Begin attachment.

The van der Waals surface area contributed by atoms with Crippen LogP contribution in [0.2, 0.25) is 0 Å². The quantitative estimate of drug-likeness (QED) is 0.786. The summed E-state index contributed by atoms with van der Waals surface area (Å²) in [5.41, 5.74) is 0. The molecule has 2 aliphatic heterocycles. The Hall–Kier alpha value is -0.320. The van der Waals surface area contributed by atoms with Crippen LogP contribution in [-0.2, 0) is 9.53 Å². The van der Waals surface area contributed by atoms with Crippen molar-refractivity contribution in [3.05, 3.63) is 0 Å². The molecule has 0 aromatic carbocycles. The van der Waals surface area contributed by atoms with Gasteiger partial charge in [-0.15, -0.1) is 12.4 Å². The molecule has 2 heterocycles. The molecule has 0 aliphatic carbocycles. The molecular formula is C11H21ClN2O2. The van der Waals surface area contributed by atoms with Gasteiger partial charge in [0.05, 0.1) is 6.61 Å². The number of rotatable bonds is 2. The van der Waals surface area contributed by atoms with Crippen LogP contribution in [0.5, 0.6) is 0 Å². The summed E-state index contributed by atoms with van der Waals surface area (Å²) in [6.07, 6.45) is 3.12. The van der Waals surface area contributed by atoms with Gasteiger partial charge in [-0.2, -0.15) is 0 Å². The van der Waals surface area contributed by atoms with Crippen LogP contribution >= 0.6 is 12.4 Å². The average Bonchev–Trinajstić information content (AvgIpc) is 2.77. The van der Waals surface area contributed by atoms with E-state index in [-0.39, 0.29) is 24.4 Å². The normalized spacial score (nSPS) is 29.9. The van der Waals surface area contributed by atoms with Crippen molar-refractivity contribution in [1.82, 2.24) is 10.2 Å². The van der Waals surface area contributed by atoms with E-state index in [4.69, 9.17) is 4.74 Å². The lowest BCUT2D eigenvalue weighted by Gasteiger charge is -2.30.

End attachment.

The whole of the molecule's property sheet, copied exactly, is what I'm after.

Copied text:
The van der Waals surface area contributed by atoms with Crippen LogP contribution in [0.2, 0.25) is 0 Å². The quantitative estimate of drug-likeness (QED) is 0.786. The summed E-state index contributed by atoms with van der Waals surface area (Å²) in [5.41, 5.74) is 0. The molecule has 2 aliphatic heterocycles. The Hall–Kier alpha value is -0.320. The van der Waals surface area contributed by atoms with Crippen LogP contribution in [-0.2, 0) is 9.53 Å². The van der Waals surface area contributed by atoms with Crippen molar-refractivity contribution in [3.05, 3.63) is 0 Å². The molecule has 0 aromatic carbocycles. The van der Waals surface area contributed by atoms with Gasteiger partial charge in [-0.15, -0.1) is 12.4 Å². The molecule has 2 heterocycles. The molecule has 0 aliphatic carbocycles. The molecular formula is C11H21ClN2O2. The van der Waals surface area contributed by atoms with Gasteiger partial charge in [0.05, 0.1) is 6.61 Å². The number of rotatable bonds is 2. The van der Waals surface area contributed by atoms with Crippen LogP contribution in [0.5, 0.6) is 0 Å². The summed E-state index contributed by atoms with van der Waals surface area (Å²) in [6.07, 6.45) is 3.12. The van der Waals surface area contributed by atoms with Gasteiger partial charge in [-0.2, -0.15) is 0 Å². The van der Waals surface area contributed by atoms with Crippen LogP contribution >= 0.6 is 12.4 Å². The average Bonchev–Trinajstić information content (AvgIpc) is 2.77. The van der Waals surface area contributed by atoms with E-state index in [-0.39, 0.29) is 24.4 Å². The normalized spacial score (nSPS) is 29.9. The van der Waals surface area contributed by atoms with Crippen molar-refractivity contribution in [1.82, 2.24) is 10.2 Å². The van der Waals surface area contributed by atoms with E-state index in [4.69, 9.17) is 4.74 Å². The lowest BCUT2D eigenvalue weighted by Gasteiger charge is -2.30.